Benefits of a Well-Designed Care Coordination Strategy

Benefits of a Well-Designed Care Coordination Strategy

Navigating today’s healthcare landscape can be tough, especially for high-risk Medicare and Medicaid patients who have to go it alone.

From seeing primary care providers and specialists, to coordinating appointments at rehab and out-patient facilities, to understanding the services available under commercial and government health plans, coordinating one’s own healthcare can be daunting without an understanding of how the healthcare system works. And more often than not, it leads to gaps in care navigation.

It doesn’t have to, though – particularly as more health organizations transition to value-based care.

In fact, a well-designed care coordination strategy that relies on care coordinators to close gaps in navigation lowers costs, optimizes care and improves patient outcomes. Care coordinators, working on behalf of primary care providers, can advocate for patients – particularly the most vulnerable ones – by communicating with all parties involved in mental health and physical health, as well as social or economic well-being.

And it’s a win-win situation for doctors and patients alike.

Patients win by having care coordinators support them throughout their healthcare journey.  Armed with an understanding of how to navigate the healthcare system and educate patients, coordinators optimize care and improve patient outcomes.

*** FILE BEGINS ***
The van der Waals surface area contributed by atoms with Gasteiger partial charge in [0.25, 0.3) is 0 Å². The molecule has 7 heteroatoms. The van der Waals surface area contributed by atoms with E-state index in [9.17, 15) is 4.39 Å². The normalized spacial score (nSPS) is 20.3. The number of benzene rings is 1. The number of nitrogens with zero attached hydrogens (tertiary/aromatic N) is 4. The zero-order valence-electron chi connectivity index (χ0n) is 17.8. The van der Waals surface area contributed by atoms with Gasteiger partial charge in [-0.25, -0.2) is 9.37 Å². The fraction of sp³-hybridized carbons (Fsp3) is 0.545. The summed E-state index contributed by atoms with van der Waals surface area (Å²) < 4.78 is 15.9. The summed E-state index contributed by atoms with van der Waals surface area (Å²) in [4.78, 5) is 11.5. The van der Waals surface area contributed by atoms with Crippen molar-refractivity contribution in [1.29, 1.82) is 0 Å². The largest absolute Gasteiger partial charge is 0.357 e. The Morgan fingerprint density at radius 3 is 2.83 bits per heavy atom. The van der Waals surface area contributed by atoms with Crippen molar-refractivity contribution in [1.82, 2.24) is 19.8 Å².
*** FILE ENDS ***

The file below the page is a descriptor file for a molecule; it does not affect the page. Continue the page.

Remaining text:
By removing barriers, both inside and outside the healthcare system.

For example, I arrange Medicare-covered transportation to medical appointments and calls with Medicare to ensure patients understand their coverage. I’ve coordinated calls with rental agencies to help patients with their housing situations, and set up calls with state agencies to help patients file for Medicaid and other supplemental insurance. I talk with patients to make sure they understand their conditions, diet plans and exercise programs, and how to take medications.

In essence, I’m looking to alleviate patient stressors while factoring in any social determinants of health. And sometimes, all I do is listen and provide a little bit of support.

Not long ago I was in contact with a patient with hypertension. Her blood pressure readings were very high at her most recent doctor visits, so I wanted to make sure she was monitoring her condition and taking her meds. She said she was doing both, but was angry, not sleeping, and stressed-out over a custodial issue regarding her grandchild that she had not previously discussed with her doctor.

I told her that she could be more helpful to her grandchild if she was in good health. She agreed, and followed up with her doctor about adjusting her medication.

Care coordinators also explain to patients what’s going on behind the scenes on their behalf. This often gives patients a sense of empowerment that opens doors to more effective communication.

As for primary care providers, they win by having an extra layer of communication with patients to ensure the right care (and for the right reason, and in the right setting) is provided. Further, practices participating in the Medicare Shared Savings Program are incentivized to utilize care coordinators in order to promote annual well care and reduce non-emergent emergency room visits and unnecessary admissions. All of which boost CMS quality-measure reporting and performance bonuses.

Addressing navigation gaps is leading to better care, and as a result, patients and doctors alike are winning.